Mar 7, 2017

U.S. considers separating families caught crossing Mexican border

Christian Torres / AP

Secretary of Homeland Security John Kelly said his agency was considering separating parents and children at the Mexico-U.S. border if they're crossing it illegally, per an AP report. He told CNN it would serve as a deterrent:

I would do almost anything to deter the people from Central America getting on this very, very dangerous network...going through Mexico.

Context: After being detained at the border for days or weeks at a time, families caught crossing the border illegally can wait years for a case to be completed in federal immigration court. In recent years, tens of thousands of parents and children fleeing violence in Honduras, El Salvador, and Guatemala have been caught crossing the border illegally.

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57 mins ago - Technology

The slippery slope of protest surveillance

Illustration: Aïda Amer/Axios

President Trump's call to treat antifa supporters like terrorists could be a green light for high-tech surveillance of dissidents.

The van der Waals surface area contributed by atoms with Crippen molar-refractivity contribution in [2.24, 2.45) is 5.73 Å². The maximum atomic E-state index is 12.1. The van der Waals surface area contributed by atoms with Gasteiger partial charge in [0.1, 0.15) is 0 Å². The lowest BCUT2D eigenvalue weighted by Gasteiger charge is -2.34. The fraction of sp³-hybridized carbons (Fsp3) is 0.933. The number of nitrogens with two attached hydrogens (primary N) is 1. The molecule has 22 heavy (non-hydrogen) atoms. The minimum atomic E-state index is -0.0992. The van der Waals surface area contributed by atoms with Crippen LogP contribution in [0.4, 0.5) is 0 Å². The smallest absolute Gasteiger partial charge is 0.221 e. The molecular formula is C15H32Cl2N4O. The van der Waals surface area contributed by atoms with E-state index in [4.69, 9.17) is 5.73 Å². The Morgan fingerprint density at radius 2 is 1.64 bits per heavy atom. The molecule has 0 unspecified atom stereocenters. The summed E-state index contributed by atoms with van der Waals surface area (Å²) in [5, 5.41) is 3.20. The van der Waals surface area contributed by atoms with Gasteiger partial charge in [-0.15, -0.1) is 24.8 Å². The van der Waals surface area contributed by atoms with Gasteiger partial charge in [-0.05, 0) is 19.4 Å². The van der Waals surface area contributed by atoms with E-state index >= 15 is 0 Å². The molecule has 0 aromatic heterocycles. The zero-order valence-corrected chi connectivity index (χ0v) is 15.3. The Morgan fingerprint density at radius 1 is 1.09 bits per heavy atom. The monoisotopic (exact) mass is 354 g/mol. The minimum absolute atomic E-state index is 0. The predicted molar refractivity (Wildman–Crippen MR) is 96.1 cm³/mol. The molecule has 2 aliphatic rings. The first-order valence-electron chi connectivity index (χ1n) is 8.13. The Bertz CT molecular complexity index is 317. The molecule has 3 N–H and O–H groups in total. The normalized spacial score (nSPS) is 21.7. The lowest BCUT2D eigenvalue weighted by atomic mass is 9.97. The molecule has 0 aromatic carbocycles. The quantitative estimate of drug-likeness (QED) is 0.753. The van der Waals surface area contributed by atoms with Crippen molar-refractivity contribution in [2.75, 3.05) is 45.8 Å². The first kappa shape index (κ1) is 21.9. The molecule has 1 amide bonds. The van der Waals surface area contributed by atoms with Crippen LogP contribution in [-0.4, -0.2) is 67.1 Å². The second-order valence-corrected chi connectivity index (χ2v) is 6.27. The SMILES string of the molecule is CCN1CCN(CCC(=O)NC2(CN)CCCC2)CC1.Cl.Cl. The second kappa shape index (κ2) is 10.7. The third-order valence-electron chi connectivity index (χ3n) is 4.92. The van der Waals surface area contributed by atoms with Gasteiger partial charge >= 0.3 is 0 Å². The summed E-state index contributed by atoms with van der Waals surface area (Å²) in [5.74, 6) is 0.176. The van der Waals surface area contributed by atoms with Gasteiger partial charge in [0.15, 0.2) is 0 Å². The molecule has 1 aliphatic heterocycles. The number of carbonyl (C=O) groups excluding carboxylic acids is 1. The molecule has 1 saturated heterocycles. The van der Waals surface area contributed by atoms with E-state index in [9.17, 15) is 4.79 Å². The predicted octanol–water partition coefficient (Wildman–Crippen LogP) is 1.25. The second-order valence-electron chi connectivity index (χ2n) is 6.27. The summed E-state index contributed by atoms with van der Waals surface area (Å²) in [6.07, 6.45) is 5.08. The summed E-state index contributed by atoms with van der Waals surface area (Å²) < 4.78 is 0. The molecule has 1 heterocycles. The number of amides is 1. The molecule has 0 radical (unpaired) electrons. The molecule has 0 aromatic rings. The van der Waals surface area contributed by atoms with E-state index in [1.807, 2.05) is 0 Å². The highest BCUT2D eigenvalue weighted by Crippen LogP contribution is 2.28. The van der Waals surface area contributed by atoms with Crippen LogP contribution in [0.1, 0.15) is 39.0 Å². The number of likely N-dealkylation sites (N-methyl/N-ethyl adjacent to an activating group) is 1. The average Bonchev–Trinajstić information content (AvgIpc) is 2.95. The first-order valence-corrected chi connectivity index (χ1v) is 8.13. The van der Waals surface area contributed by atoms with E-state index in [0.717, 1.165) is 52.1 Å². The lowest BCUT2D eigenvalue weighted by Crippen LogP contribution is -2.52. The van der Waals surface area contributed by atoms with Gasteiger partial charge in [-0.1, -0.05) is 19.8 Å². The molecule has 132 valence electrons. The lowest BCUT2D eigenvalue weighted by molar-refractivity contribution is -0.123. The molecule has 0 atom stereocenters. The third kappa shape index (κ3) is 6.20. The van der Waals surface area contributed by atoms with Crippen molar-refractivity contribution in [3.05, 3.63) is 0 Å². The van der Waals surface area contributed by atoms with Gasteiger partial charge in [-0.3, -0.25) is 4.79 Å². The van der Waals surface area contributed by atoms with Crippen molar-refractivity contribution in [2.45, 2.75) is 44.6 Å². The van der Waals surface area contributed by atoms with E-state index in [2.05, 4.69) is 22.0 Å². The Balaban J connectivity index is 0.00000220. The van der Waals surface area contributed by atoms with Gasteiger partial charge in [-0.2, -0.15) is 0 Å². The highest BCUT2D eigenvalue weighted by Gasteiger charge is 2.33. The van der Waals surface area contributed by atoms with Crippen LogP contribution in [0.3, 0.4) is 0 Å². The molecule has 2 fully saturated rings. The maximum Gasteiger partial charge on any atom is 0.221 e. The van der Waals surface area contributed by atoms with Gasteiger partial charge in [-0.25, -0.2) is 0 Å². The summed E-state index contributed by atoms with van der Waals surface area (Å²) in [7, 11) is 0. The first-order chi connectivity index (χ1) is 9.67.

Why it matters: It's unlikely the Trump administration can designate antifa as a terrorist group in any legally meaningful way, but the declaration gives law enforcement tacit approval to use a plethora of tech tools to monitor protesters and left-leaning activists.

The biggest crisis since 1968

Illustration: Aïda Amer/Axios. Photo: Bettmann/Contributor

The year 1968 has been on a lot of people’s minds lately — another year of protests, violence and upheaval that seemed to be tearing the nation apart.

Yes, but: This crisis also has moments we’ve never seen before — and some historians and experts say the differences suggest that 2020 doesn't compare well at all.

SoftBank to launch $100M fund backing companies led by people of color

Illustration: Aïda Amer/Axios

SoftBank COO Marcelo Claure said in a letter to employees early Wednesday that the firm will create a $100 million fund that "will only invest in companies led by founders and entrepreneurs of color."

Why it matters: The Opportunity Growth Fund is one of the first to put significant capital behind companies' statements of empathy and outrage in response to protests over systemic racism in the U.S. typified by the killings of George Floyd, Breonna Taylor and other African Americans by police.